'Amazon knows more about you than your best friend or your doctor'
Our online behaviour can tell the company more than we think — and this could have a big impact on our lives
Amazon has seen major change since its early days of selling books online from a garage near Seattle, Wash. Today, the company is a corporate superpower, offering the world's biggest online marketplace, in addition to its cloud computing, artificial intelligence and streaming services. In the journey from bookseller to tech titan, Jeff Bezos, Amazon's founder, has become the richest person on the planet.
While Amazon has revolutionized retail, the information it gathers about us offers incredible power to shape our behaviour. The full extent of that power is explored in Amazon: What They Know About Us, a documentary from The Passionate Eye.
Information is power, according to Bezos
In the film, Amazon insiders say from the company's beginnings, Bezos was intent on mining data to understand how his customers thought. "Jeff's background before he started Amazon was as an algorithmic trader, and so he believed really deeply in his roots that from data you can make money," says David Selinger, who worked for the company in the early days of its push to monetize data.
Bezos poured hundreds of millions of dollars into new technology. He created a customer behaviour research team, which analyzed a shopper's clicks and used the information to create a virtual profile of them.
Amazon knows more about you than your best friend
Fifteen years after Bezos launched his project, Katharina Nocun, a privacy campaigner living in Berlin, requested her data history from Amazon. She was shocked to find that, through only 100 purchases, over 15,000 pieces of information were collected about her. From a simple clickstream — a history of her behaviour on Amazon's site — Nocun discovered just how much Amazon knew about her personal life.
Amazon says the data-tracking it practices is used to improve the user experience. But by understanding our browsing and purchasing habits, the company can not only direct our shopping behaviour through ads and offers, it may also influence our social behaviour, says Hamed Haddadi, a senior lecturer at the Dyson School of Design Engineering in London, who is featured in the documentary.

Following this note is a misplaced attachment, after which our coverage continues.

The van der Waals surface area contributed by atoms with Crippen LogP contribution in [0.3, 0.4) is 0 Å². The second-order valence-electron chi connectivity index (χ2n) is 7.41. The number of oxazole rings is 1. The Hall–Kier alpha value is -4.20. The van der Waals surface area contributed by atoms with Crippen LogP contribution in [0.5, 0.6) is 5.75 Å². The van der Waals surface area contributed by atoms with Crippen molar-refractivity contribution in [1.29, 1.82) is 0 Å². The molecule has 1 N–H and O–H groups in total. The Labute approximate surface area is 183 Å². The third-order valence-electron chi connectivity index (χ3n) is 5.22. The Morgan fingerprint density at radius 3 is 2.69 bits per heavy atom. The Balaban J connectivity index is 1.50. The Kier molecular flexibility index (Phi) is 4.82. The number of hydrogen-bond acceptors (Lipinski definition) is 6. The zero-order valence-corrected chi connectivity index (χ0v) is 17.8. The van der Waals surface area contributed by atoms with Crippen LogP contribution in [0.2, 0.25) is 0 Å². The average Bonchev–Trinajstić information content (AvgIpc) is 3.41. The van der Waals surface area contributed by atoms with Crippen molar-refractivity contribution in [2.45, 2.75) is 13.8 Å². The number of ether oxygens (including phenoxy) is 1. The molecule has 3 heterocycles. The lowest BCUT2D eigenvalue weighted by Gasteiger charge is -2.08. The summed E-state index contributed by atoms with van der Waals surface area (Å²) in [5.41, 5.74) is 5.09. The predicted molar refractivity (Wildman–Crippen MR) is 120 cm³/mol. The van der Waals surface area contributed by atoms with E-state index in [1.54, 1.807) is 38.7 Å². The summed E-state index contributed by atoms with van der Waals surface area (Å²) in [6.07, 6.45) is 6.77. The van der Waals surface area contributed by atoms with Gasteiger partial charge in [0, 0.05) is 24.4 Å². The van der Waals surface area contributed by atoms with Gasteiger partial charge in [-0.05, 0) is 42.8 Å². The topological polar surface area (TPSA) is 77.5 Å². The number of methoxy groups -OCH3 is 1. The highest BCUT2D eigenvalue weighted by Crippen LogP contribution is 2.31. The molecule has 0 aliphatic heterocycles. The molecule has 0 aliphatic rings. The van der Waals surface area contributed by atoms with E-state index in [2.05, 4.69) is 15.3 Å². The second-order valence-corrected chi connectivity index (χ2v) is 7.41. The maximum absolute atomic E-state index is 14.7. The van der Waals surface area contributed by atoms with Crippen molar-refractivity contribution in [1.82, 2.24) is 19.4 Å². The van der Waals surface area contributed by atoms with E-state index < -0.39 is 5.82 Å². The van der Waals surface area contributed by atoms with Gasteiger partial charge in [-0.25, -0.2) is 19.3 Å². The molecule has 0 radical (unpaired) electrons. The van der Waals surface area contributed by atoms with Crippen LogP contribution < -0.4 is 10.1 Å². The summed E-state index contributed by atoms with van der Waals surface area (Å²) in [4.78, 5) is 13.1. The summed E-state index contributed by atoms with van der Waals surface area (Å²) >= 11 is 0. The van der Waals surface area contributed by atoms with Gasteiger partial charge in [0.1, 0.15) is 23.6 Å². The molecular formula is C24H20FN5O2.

"Once you have the ability to perform these activities on millions and millions of people [in] real time, then you have this uncontrolled superpower to nudge these individuals towards buying specific products, clicking on specific articles, believing in certain ideologies," he says. "[It's] large-scale manipulation of the society."
We've invited Amazon into our homes with Alexa
In almost six years since it debuted, Amazon's virtual assistant Alexa has been providing hundreds of millions of us with weather updates, playing our music and switching on our lights with a simple voice command.
But the technology's ability to record our conversations has raised concerns. Shoshana Zuboff, professor emerita at Harvard Business School, says Amazon is branching out into our real lives very aggressively.
With its plans for increased automation in every room of our homes, Amazon's information-gathering potential is endless. The company has evolved from bookseller to online retail behemoth to one of the biggest data-mining entities in the world.
The potential for a surveillance state is around the corner
Amazon has invested in other technologies like Ring doorbell camera, which allows users to see who is at their front door. Its video streams are being used to create a neighbourhood watch scheme, which Amazon has shared with local law enforcement agencies. It has made the company a partner in the surveillance and policing industry.
Amazon is also developing a fleet of delivery drones which offers airborne home surveillance, detecting doors left open, broken windows, graffiti and people inside buildings.
Amazon staff are so alarmed that they've written anonymously to the boss. "Our company should not be in the surveillance business. We should not be in the policing business," says one. "It really concerns me to know that my work could be going towards … the creation and expansion of the surveillance state," says another in the film.
We're moving quickly to a real-life version of George Orwell's 1984 and allowing one company to have an incredible amount of power with little or no oversight, claims James Marcus, one of the former employees interviewed in the film.
Zuboff adds, "We're now contributing to systems that are fundamentally at odds with democracy and at odds with human freedom."
Watch Amazon: What They Know About Us on The Passionate Eye.